Entertainment

Back from the dead

Huayi Brothers resurgent after its military flick tops global box office

802248080797859935-w

Lin Yun: stars in the Huayi Brothers produced sequel to The Mermaid

In 2013 film studio Huayi Brothers and comedian-director Stephen Chow bickered over the distribution of profits for Chow’s Journey to the West: Conquering the Demons. The studio argued that it was an investor in the movie rather than solely a distributor, and thus entitled to a considerably higher cut. The two took the dispute to court and Huayi Brothers won.

The two parties now seem to have buried the hatchet. Last week Huayi Brothers announced one of its upcoming releases as Chow’s newest film The Mermaid 2, a sequel to the 2016 original instalment of the comedy sci-fi. The movie stars actor Ai Lun and starlet Lin Yun.

Riding on the success of the military epic The Eight Hundred, which has collected more than Rmb2.9 billion ($428 million) at China’s box office since its release in late July – massively outperforming Disney’s Mulan (see WiC511) – Beijing-based Huayi has risen from the almost dead.

The embattled firm had been in such financial distress that chairman Wang Zhongjun was forced to sell his art collection to keep the studio afloat (see WiC501) as well as some trophy properties in Hong Kong. But the worst of the crisis now seems to be over, as Huayi unveiled a total of 18 new film projects last week for release between now and next year.

In addition to Chow’s film, others on the roster include movies from respected directors like Feng Xiaogang, Jia Zhangke and Roland Emmerich.

News of the schedule of new releases impressed commentators, at a time when China’s movie industry is still battling to emerge from a long period of coronavirus shutdown. “The list of new projects has caught the attention of the industry. Other film studios are busy destocking to survive the ‘winter’ in the market, and releasing new projects is the last thing on their minds. Huayi Brothers is the only one that is soldiering ahead. In some ways, it has given the industry some much-needed boost,” applauded Entertainment Unicorn, a showbiz blog.

Of course, one of the reasons that The Eight Hundred has done so well commercially is the caution of other studios about releasing new films into what is still a fragile-looking market. That – and the moribund outlook for seat sales in most of the world’s other major markets – has given Huayi’s gamble an even bigger payoff, with The Eight Hundred taking pole position as the world’s top-earning film last weekend.

The success of the release has also boosted investor confidence in the studio. When news about the strong takings began to spread, Huayi’s share price started to rise, settling at about Rmb5.5 a share, or a company valuation of around Rmb15.3 billion. That’s a big jump from the Rmb3.2 it plunged to back in April.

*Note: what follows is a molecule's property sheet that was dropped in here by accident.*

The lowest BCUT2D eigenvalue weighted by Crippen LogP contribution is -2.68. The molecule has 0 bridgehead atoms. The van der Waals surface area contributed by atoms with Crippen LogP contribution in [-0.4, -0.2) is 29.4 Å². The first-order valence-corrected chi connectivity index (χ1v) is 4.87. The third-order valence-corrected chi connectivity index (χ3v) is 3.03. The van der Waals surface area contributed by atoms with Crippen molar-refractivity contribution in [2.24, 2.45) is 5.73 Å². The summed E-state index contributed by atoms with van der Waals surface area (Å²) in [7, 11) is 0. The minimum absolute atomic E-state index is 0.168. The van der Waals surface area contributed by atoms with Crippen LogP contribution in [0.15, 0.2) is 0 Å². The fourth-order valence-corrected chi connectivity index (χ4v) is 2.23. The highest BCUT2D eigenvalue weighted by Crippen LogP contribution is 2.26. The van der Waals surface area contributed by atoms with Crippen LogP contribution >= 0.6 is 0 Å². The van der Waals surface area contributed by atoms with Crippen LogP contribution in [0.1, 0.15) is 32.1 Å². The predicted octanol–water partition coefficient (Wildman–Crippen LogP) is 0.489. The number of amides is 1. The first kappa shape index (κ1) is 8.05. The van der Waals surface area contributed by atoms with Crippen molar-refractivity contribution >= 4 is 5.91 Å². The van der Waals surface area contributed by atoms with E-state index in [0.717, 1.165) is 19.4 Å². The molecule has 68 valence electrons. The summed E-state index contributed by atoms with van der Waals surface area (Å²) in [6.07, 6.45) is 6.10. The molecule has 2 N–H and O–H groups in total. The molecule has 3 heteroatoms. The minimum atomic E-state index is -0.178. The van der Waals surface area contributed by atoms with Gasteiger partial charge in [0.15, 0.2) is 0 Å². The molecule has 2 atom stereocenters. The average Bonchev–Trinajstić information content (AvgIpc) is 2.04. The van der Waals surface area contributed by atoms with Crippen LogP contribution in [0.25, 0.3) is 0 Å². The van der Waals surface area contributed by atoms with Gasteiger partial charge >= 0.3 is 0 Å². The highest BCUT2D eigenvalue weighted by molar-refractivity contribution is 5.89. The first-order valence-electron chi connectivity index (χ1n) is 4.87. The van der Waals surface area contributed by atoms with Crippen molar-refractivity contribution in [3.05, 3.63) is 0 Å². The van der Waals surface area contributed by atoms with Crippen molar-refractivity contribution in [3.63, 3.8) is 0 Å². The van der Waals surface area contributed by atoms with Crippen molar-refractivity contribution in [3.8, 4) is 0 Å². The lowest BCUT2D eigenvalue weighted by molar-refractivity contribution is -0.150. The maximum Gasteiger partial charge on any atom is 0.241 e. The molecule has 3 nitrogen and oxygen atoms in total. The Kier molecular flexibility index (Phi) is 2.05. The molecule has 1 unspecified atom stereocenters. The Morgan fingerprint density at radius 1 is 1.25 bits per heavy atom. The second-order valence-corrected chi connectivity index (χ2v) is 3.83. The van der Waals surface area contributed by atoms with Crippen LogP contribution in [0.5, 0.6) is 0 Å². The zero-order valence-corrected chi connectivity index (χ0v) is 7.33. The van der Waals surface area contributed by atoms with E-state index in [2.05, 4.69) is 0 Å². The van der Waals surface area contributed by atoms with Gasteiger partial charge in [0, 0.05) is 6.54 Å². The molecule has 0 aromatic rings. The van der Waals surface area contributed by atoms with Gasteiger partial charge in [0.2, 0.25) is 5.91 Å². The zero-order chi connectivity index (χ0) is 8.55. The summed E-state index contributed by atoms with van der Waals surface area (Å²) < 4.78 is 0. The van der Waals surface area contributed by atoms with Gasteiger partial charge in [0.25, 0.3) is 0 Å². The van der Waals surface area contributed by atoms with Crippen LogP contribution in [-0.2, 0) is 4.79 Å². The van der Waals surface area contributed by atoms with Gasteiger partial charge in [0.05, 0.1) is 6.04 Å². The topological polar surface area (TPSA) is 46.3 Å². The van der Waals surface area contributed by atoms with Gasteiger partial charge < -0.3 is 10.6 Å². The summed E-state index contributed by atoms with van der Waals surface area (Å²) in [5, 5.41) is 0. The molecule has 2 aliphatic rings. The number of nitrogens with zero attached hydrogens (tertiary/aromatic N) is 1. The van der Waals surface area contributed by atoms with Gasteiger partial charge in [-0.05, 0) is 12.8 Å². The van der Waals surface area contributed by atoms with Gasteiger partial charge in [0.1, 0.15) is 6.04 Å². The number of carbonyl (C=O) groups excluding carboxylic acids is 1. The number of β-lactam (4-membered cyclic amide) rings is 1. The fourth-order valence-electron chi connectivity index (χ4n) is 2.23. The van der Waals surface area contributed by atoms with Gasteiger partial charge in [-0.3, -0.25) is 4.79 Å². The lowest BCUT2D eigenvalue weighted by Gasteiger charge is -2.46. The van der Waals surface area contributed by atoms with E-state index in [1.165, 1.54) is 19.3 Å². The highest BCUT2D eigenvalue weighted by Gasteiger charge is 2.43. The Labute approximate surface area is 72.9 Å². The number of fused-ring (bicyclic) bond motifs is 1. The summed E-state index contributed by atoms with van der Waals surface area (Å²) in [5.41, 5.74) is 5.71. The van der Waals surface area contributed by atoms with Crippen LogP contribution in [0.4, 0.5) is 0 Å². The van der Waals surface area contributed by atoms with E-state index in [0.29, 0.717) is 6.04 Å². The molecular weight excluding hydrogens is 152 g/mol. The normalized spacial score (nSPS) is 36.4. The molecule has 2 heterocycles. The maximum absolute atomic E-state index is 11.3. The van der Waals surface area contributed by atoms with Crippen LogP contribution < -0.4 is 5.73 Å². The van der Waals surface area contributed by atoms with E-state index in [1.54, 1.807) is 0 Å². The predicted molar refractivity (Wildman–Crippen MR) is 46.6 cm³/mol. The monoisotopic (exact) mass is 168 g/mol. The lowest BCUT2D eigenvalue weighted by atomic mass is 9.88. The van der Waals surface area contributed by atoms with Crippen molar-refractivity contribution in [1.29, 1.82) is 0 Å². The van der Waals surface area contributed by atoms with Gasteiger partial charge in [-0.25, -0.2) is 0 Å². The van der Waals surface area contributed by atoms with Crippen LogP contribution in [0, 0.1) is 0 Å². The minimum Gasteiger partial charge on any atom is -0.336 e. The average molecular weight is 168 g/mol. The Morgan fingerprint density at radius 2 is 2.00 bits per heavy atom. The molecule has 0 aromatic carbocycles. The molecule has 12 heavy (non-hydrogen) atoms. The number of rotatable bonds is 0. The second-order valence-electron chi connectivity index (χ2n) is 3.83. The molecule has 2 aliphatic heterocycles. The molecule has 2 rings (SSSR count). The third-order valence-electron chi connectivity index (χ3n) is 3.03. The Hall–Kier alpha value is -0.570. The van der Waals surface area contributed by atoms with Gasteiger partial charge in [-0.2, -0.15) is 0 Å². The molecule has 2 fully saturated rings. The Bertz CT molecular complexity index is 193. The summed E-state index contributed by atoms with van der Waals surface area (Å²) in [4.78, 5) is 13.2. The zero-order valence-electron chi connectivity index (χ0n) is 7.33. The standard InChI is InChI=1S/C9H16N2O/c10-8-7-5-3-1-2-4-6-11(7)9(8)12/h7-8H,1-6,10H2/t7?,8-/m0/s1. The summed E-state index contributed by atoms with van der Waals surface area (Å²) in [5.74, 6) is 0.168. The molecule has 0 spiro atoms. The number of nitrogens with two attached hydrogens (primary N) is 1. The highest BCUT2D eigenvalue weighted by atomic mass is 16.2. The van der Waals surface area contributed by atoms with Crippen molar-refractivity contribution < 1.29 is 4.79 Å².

Better box office performance has also helped the highly leveraged studio negotiate lower payments on its debt. “At the very least, The Eight Hundred has saved the company [which had lost money for two consecutive years] from the risk of a delisting from the stockmarket,” Entertainment Unicorn also commented.

China’s film industry is starting to show signs of a fuller recovery from the worst of the Covid-19 outbreak. Last week the authorities announced that cinema seat sales could be increased from 50% to 75% of capacity ahead of the week-long break around the National Day holiday on October 1, which is typically one of the peak times for movie watching.

Major releases that were held back earlier this year are being queued for debut on the big screen, including Gong Li’s Leap, a biopic that spans 40-years telling the story of the Chinese national women’s volleyball team. Leap was one of seven major films set for release around Chinese New Year in January, but which were postponed due to the pandemic (see WiC480).

The debate now turns to whether the return of audiences in greater numbers could see Chinese cinemas overtake American ones in total sales this year – a milestone that has been much-discussed for the last two years.

The consultancy PwC doesn’t think so, despite predicting previously that box office take would overtake the US, primarily because of a surge in openings of new screens across the country.

It now takes the view that the pandemic has punctured the more optimistic forecasts for the sector, and that film studios and cinema chains will have less capital to fund their growth plans.

“I think what we’ve seen playing out in the market is the priority for all companies, particularly entertainment companies and definitely cinema organisations, is to try and protect as much as [possible] their current businesses,” CJ Bangah, an analysts at PwC, told the Nikkei Asian Review. That also means that the US should keep its crown as the largest cinema market for at least the next five years, PwC predicts, with total ticket sales reaching $10 billion in 2024, compared to $8.1 billion in China.

Meanwhile Huayi’s chairman will hope The Eight Hundred marks a turning point in his studio’s creative fortunes. “There’s no one in the film industry that has a better instinct than Wang when it comes to finding good stories,” a movie industry insider told Sina.


© ChinTell Ltd. All rights reserved.

Exclusively sponsored by HSBC.

The Week in China website and the weekly magazine publications are owned and maintained by ChinTell Limited, Hong Kong. Neither HSBC nor any member of the HSBC group of companies ("HSBC") endorses the contents and/or is involved in selecting, creating or editing the contents of the Week in China website or the Week in China magazine. The views expressed in these publications are solely the views of ChinTell Limited and do not necessarily reflect the views or investment ideas of HSBC. No responsibility will therefore be assumed by HSBC for the contents of these publications or for the errors or omissions therein.